WM: It began in ways that were not particularly pre-mediated, through the use of books, magazines, and watercolor in a harmonic fashion to try to make a new drawing that was neither one nor the other, neither collage nor painting, neither painting nor purely watercolor. From there I just experimented more with materials and paper and mylar and came to really enjoy the play of the forms and the way that the mylar allowed for new marks to happen. It forms a different kind of skin, a different kind of geography and a different pattern, because it behaves differently. I just kept experimenting and, in some cases, got much more interested in getting larger in scale. I started to think life-sized and spread the textures and marks over a larger scale.

So it’s many years of working and enjoying the surprising results. I don’t think it came out of my art school thinking. I didn’t think, "I’m going to make many many collages and they’re all going to be about women, and they’re all going to be like this." It just happened. It’s what I was fascinated by and what I knew I would do and never be bored, basically.

KB: There are recurring sources of material in your collage work, like ethnographic photography, medical illustration—pieces of motorcycles seem to come up over and over—pornography. Talk about that. Do you intentionally limit those sources or do you just keep returning to them because they seem fruitful?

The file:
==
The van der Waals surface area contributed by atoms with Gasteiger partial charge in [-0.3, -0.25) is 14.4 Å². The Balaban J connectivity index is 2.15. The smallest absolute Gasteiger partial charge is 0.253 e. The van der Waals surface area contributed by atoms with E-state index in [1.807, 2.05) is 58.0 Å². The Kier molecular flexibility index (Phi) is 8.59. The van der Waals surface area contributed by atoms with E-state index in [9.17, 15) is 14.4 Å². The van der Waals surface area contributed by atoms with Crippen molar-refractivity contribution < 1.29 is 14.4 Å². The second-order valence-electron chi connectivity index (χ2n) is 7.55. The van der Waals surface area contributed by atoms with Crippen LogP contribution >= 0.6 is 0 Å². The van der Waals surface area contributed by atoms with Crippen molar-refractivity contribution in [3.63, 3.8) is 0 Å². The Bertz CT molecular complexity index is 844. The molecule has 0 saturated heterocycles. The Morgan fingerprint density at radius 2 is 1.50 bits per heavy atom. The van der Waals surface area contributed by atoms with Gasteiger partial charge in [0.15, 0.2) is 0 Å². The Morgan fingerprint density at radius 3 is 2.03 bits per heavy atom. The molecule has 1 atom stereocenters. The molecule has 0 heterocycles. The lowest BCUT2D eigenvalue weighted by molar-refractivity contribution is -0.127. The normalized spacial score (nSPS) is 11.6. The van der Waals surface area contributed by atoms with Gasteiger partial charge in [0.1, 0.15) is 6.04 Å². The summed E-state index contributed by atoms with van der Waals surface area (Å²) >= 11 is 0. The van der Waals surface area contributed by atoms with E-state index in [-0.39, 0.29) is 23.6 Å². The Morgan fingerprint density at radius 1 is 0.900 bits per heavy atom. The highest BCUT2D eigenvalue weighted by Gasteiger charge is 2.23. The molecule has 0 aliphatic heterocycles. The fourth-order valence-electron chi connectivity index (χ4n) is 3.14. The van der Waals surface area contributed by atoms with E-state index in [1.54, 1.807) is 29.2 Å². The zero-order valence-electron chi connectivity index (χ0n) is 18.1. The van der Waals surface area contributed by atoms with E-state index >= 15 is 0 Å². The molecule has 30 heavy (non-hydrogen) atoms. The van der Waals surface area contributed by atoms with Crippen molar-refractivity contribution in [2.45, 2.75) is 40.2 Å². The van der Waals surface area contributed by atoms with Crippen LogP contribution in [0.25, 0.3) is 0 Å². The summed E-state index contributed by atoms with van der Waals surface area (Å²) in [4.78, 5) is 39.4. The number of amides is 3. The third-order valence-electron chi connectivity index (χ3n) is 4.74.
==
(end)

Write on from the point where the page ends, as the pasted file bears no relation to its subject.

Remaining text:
WM: I return to them because they fascinate me. I also come back to them because they have women in them and they continue to have women in them in ways that are very predictable and problematic. So I go back to see "Do we still do this?" and we do still do it—we use women in car and motorcycle magazines to draw in the male gaze. If you’re trying to sell a machine you just put a woman in front of it and the man will to want to buy it. I’m fascinated by that kind of psychology, but I’m also fascinated that it’s a sexual machine, especially a customized one, very much built to simulate a kind of sexual motion or feeling for the rider.

Of course, if you look further into these worlds, you don’t see empowered women standing next to these bikes. You see very objectified women. It’s sort of a twisted worship of the female machine body vis-a-vis this dehumanization of the real women who pose in them. In pornography it’s way more obvious.

It’s not necessarily the anti-venom for this poison of objectification of women—the repurposing of the material—but it is a way of making sure it’s seen in a different way. In that way people question, Why are we fascinated by this in this particular picture? Why not pay more for it? Why not eroticize women differently? Why not reconsider a different kind of body for different kinds of reasons? Fashion magazines have one type of body, and it’s not often that a black African body is used as an ideal beauty in fashion.